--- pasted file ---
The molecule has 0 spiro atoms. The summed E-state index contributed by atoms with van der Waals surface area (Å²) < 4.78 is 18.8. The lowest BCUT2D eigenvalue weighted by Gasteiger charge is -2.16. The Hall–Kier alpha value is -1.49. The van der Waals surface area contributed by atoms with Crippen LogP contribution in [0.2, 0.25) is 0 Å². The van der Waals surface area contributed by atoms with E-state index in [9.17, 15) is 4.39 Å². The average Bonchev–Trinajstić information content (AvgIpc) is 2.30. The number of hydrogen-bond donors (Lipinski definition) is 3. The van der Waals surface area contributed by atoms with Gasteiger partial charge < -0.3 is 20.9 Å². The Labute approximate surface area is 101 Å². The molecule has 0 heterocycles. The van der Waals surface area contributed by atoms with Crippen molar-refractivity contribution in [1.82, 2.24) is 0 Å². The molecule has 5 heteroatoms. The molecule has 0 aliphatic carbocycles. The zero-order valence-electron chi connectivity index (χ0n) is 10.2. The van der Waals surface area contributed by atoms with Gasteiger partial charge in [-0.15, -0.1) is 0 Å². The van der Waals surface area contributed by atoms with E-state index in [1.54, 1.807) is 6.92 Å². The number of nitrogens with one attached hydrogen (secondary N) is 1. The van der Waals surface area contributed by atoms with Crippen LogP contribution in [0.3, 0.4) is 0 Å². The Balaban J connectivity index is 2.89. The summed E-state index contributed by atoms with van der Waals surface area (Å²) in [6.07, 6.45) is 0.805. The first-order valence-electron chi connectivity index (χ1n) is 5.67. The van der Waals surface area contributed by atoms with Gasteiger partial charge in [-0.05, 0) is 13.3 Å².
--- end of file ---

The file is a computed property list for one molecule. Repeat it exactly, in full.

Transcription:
The molecule has 0 spiro atoms. The summed E-state index contributed by atoms with van der Waals surface area (Å²) < 4.78 is 18.8. The lowest BCUT2D eigenvalue weighted by Gasteiger charge is -2.16. The Hall–Kier alpha value is -1.49. The van der Waals surface area contributed by atoms with Crippen LogP contribution in [0.2, 0.25) is 0 Å². The van der Waals surface area contributed by atoms with E-state index in [9.17, 15) is 4.39 Å². The average Bonchev–Trinajstić information content (AvgIpc) is 2.30. The number of hydrogen-bond donors (Lipinski definition) is 3. The van der Waals surface area contributed by atoms with Gasteiger partial charge < -0.3 is 20.9 Å². The Labute approximate surface area is 101 Å². The molecule has 0 heterocycles. The van der Waals surface area contributed by atoms with Crippen molar-refractivity contribution in [1.82, 2.24) is 0 Å². The molecule has 5 heteroatoms. The molecule has 0 aliphatic carbocycles. The zero-order valence-electron chi connectivity index (χ0n) is 10.2. The van der Waals surface area contributed by atoms with Gasteiger partial charge in [-0.15, -0.1) is 0 Å². The van der Waals surface area contributed by atoms with E-state index in [1.54, 1.807) is 6.92 Å². The number of nitrogens with one attached hydrogen (secondary N) is 1. The van der Waals surface area contributed by atoms with Crippen LogP contribution in [0.3, 0.4) is 0 Å². The Balaban J connectivity index is 2.89. The summed E-state index contributed by atoms with van der Waals surface area (Å²) in [6.07, 6.45) is 0.805. The first-order valence-electron chi connectivity index (χ1n) is 5.67. The van der Waals surface area contributed by atoms with Gasteiger partial charge in [-0.05, 0) is 13.3 Å².